MARSHALL - Marshall High School business teacher Brenda Kellen and four top-notch business students from MHS will be joining approximately 5,000 other advisers and members who qualified for competition at the 2012 National Business Professionals of America leadership conference in Chicago, Ill., this week.
For the second straight year, the Small Business Management team, consisting of juniors Tyler Untiedt, Jeff Paskach and Daniel Merna, will be competing amongst the best in the nation. MHS junior Austin Leek will join the trio, seeking his first national title after advancing for the third straight year in C++ computer programming.
"We're very excited to go," Paskach said. "It's always an exciting week."
Photo by Jenny Kirk
Marshall High School juniors, from left, Austin Leek, Daniel Merna, Tyler Untiedt, and Jeff Paskach pose with their hardware won at the state Business Professionals of America competition in March. The foursome begins competition at the 2012 National BPA leadership conference Wednesday in Chicago, Ill.
While the foursome will likely do some sightseeing while they are in the Windy City, most of the trip will be spent getting down to business.
"Essentially, at the beginning of the year, we get a prompt that says the city that we have to make the store in, what we're selling and how much startup capital we have," Untiedt said. "From there, we just have to make a 15-minute presentation that says what we're going to do and how we're going to invest the money."
Merna pointed out that, while the trio competed together last year, the circumstances facing the Small Business Management team were different.
"Last year, we were working with this national chain and we had to go in and fix things," Merna said. "They wanted to sell more things online and in-store. They wanted to develop a cross-shopping market, versus this year, we have to open a fashion boutique in downtown Chicago."
The three BPA members were given a mock scenario before beginning their project.
"The situation they give you is there's these three mid-level managers who lost their jobs at a department store," Merna said. "They each had $50,000 in savings that they were willing to invest in this fashion accessories boutique. The only thing they had is the $150,000 and they wanted it to be called "About You."
Merna said this year focuses on cost-efficiency and managing everything in a low-cost way.
"You have to start up this business as cost-efficiently as possible because they only give you $150,000," he said. "Last year, I think the company made like $58 million or something. We had a much larger number to work with, so we could make much larger changes nationally versus a very local, startup where you have to do everything cheap."
During the BPA competition, including the upcoming national competition, the judges will throw some curve balls into everyone's presentation, the team members said.
"One of the stipulations for state and nationals is you have 30 minutes to check in before you actually compete," Untiedt said. "And in those 30 minutes, they usually change something. Like this year, they dropped the investment capital to $50,000, so you have 30 minutes to alter your presentation."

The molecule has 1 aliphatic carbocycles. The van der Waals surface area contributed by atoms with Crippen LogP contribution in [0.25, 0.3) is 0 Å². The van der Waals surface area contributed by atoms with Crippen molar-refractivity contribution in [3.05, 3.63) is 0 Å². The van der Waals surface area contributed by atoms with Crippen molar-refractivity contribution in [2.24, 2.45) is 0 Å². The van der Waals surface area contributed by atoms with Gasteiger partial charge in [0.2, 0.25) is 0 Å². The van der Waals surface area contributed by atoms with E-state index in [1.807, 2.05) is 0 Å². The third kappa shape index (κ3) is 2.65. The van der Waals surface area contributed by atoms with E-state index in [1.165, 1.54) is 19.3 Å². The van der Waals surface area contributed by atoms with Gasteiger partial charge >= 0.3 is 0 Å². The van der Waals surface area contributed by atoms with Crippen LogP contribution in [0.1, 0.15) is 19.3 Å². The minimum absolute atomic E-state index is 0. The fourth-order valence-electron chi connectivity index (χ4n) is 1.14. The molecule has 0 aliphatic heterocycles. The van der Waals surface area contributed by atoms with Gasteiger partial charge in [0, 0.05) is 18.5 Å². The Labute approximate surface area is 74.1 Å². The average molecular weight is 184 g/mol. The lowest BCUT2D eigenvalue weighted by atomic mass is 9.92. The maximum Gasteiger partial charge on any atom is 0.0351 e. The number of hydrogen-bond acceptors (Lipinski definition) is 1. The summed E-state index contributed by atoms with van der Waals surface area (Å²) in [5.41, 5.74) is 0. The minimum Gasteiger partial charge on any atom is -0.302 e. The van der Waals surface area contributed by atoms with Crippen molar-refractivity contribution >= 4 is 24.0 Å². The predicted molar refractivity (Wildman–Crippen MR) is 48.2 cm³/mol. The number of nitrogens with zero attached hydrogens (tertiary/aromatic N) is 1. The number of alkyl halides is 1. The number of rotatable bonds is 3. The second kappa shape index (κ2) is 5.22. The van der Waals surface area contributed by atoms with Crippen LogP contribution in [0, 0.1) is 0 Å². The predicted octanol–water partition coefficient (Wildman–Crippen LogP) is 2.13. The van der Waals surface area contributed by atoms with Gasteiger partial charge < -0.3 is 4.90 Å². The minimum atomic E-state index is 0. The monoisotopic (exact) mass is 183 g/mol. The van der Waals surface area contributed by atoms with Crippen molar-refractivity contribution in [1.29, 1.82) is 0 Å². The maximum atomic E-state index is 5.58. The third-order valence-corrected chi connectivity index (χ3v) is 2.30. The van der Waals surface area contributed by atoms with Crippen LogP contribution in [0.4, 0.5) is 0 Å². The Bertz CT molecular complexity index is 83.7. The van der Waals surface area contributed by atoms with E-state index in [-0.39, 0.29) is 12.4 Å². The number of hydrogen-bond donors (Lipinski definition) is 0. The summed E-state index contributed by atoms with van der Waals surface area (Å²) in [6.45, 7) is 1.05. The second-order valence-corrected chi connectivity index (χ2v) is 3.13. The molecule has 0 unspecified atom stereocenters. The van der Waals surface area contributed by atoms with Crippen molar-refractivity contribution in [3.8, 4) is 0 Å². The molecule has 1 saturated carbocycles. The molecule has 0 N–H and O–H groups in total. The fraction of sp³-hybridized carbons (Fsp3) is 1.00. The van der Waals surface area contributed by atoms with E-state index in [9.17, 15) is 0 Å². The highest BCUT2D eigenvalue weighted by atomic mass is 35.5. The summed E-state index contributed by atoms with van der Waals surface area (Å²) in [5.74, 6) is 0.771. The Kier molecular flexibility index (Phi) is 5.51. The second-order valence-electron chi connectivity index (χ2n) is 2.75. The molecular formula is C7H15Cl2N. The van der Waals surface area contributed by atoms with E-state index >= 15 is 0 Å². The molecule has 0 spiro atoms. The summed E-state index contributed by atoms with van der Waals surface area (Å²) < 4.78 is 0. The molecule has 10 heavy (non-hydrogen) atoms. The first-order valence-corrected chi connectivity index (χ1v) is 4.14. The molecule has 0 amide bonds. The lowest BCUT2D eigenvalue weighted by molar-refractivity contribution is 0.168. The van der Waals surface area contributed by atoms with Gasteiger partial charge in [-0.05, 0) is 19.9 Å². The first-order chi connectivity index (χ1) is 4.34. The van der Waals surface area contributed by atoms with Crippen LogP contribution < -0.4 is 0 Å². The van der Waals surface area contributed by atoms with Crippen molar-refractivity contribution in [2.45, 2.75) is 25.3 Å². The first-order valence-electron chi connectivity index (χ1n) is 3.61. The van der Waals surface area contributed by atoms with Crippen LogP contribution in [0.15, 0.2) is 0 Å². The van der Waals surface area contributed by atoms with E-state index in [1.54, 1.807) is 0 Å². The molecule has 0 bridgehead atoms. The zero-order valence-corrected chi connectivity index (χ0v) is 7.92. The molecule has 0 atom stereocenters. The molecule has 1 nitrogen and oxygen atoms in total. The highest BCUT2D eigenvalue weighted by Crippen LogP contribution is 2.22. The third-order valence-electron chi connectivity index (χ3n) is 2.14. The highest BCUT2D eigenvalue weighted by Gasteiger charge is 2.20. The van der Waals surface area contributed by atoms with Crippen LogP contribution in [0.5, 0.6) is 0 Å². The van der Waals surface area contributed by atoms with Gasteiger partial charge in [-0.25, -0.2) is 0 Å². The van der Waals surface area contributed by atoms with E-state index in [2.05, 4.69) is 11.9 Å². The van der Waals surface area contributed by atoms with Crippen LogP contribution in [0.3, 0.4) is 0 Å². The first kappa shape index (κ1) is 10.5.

While the presentation can be stressful enough, the team agreed that questions from the judges afterwards can often be the most difficult part of the competition.
"Most of our information has to be pretty in-depth because along with the presentation, we always have a few minutes of questions from the judges as well," Paskach said.
Despite a lot of rehearsing, judges can really put BPA members to the test.
"We're ready for most of the questions, but sometimes they'll throw ones at us that we didn't think of," Untiedt said.
Paskach and Merna are both involved in speech, competing in the state speech tournament this past weekend, which Kellen believes adds to their skill level.
One of the biggest challenges at the national competition, Kellen said, is lugging around bulky, but necessary equipment.
"It's a challenge to take along a lot of equipment on the airplane," she said. "They have to have along a computer, LCD projector and printer, all in order to make changes in that 30 minutes and have that ready to go with the judges."
Leek also has to bring his computer with for the computer programming contest.
"They give you a prompt when you get there," Leek said. "It's timed and then they give you a rubric at the end of the prompt, to say what they grade and how much each part is worth."
The expectations change with every new competition, which can be challenging for competitors.
"You can't really study for this competition in advance," Leek said. "You have to know all the language. You'll have an hour and a half or two hours to write this entire program exactly as they say."
Untiedt will be competing as an individual in computer programming as well.
"Someone else who placed ahead of Tyler at state was not able to go for some reason," Kellen said. "So Tyler was able to bump up. Both Austin and Tyler have basically self-taught themselves since we don't teach C++ programming here."
Paskach will also be competing at nationals in advanced interview skills.
"You have to come up with an answer quickly," Paskach said. "Along with that, in advanced interview skills, you have to prepare a portfolio for whatever position you are applying for. You have to be able to use that effectively in your interview as well. The one I'm going for is graphic design assistant, so then in my portfolio, I'll throw in some examples of art that I've done, like drawings."
While the MHS students are looking forward to the experience, they will have to cut their trip short by a day, in order to get back for prom. As talented young business men, though, they're used to managing their time wisely.
"It's always fun to interact with other people, too," Untiedt said. "You meet a lot of new people because it's from all over the country. It's pretty neat."